I feel that subbing gives you a better experience. You get to go to different kinds of schools and different grades. This gives you the opportunity to find the right fit for you. I subbed for two years before getting a teaching position. I discovered that I did NOT want to teach middle or high school and was very reluctant to even teach in upper elementary. (I teach 1st grade by the way.) During subbing I also found out that telling students what you expect right away avoids a lot of conflict during the day. That applies to any class. I start each day with reviewing expectations and have very little disruption.
I believe a lot depends upon your district. Right now in Oregon, as in many states, teaching jobs are few and far between.
If there is a particular school that you are interested in, then a TA position might be the key. You become part of the staff, get to know the climate of the school and can see if it would be a good fit for you. When a position opens then you have a foot in the door.
The idea of the subbing being a better way to get into a job doesn't always hold true. If you jump around to many different schools no one might ever get to know your qualities. Again, if you focus on a few schools that you might be interested in, it could lead into a long-term sub job that would also definitely get your foot in the door.
I think subbing gives you the chance to experience many grades within your subject area as well as others. Where we live, it doesn't pay well at all to be a TA. Most times subbing is the most lucrative and the subs seem to be the ones who then get the teaching jobs over the TA's. This is just my experience and observations so find out how it goes in your area.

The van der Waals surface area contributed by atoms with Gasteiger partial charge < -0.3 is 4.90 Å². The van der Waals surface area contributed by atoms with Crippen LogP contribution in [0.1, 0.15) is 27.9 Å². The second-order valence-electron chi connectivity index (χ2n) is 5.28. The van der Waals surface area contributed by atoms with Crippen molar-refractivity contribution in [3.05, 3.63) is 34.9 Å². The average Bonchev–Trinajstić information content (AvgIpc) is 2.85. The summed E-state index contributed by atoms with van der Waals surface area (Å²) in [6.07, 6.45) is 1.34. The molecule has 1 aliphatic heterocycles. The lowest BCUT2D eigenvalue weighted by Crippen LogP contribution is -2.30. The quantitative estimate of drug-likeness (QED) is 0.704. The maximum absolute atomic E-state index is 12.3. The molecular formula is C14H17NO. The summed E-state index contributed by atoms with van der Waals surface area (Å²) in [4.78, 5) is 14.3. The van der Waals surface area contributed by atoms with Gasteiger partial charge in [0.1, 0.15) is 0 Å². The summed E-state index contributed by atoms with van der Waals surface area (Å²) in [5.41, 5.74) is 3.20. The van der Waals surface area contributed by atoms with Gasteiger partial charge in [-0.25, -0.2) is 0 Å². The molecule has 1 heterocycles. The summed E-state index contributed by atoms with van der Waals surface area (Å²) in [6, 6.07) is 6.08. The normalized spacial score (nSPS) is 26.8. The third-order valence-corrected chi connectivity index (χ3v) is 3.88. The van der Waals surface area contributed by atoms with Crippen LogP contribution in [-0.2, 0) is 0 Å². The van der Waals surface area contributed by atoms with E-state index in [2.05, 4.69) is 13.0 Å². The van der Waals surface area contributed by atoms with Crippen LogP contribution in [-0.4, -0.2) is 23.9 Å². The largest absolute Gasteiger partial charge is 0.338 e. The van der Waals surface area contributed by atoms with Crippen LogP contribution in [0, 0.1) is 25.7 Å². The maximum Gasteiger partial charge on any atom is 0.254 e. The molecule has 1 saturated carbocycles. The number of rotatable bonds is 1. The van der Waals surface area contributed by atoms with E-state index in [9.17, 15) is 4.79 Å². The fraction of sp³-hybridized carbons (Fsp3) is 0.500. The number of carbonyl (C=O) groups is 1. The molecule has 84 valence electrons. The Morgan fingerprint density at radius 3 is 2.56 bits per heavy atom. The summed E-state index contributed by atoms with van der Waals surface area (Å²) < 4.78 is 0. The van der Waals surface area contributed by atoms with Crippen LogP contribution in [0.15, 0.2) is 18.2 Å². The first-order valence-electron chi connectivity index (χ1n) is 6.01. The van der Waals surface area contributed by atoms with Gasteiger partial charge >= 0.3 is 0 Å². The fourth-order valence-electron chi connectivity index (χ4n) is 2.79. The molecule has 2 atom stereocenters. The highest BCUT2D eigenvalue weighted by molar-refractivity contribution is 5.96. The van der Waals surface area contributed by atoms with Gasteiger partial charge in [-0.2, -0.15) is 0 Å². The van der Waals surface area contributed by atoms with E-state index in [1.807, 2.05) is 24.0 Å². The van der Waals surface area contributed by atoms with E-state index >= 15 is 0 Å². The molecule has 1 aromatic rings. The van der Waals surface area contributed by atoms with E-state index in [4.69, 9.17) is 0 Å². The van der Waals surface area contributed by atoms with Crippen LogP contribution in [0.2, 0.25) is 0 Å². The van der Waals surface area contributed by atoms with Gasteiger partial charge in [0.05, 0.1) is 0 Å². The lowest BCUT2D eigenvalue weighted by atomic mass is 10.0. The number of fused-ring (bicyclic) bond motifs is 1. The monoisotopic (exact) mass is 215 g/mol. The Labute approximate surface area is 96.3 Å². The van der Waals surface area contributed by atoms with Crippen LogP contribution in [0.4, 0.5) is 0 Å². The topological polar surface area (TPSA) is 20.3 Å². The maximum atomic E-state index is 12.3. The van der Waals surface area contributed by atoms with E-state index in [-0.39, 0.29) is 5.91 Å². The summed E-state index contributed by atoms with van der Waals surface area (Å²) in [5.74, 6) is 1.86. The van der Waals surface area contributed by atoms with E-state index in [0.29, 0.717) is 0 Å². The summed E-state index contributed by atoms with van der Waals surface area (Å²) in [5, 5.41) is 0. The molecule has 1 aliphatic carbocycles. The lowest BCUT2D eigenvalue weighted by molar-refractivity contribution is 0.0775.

I subbed for a year before being hired and subbing was very beneficial. I was able to travel to most of the schools in my county, meet the secretaries and principals and network my way around. When I subbed, I made it a point to leave a resume and portfolio with the principal , Just in case a position opened up mid year. 9Since you can only take new hires mid year- no transfers). Subbing allowed me to show many English department heads how well I could do. I left detailed notes, learned the school's discipline policy and followed it. I became one of the staff members as much as I could. I was able to figure out which schools I would WANT to work at and which ones I would like to avoid working at. I think 100% subbing is the way to go.
I am currently in that position. I've not gone the TA route. In my state, teacher assistants are worked hard for little pay. They do a wonderful job working with students, but it seems they often take on work that isn't meant for a TA. They truly have a love and passion for working with children.
I've been substitute teaching since losing a contracted position a few years ago. It can be a challenging job to say the least. However, it can also be very rewarding. The lack of consistancy is what can make it most challenging. When you build a reputation in a particular school or district, you often get regular calls there and become familiar with the schools, the classrooms and the students.
It's all teaching. Without substitutes, the schools would be in trouble. The pay is better than being a TA, and you can continue to strive for that all important contract position by scoping out the schools while subbing and making some money at the same time.
We’ve answered 318,028 questions. We can answer yours, too.Ask a question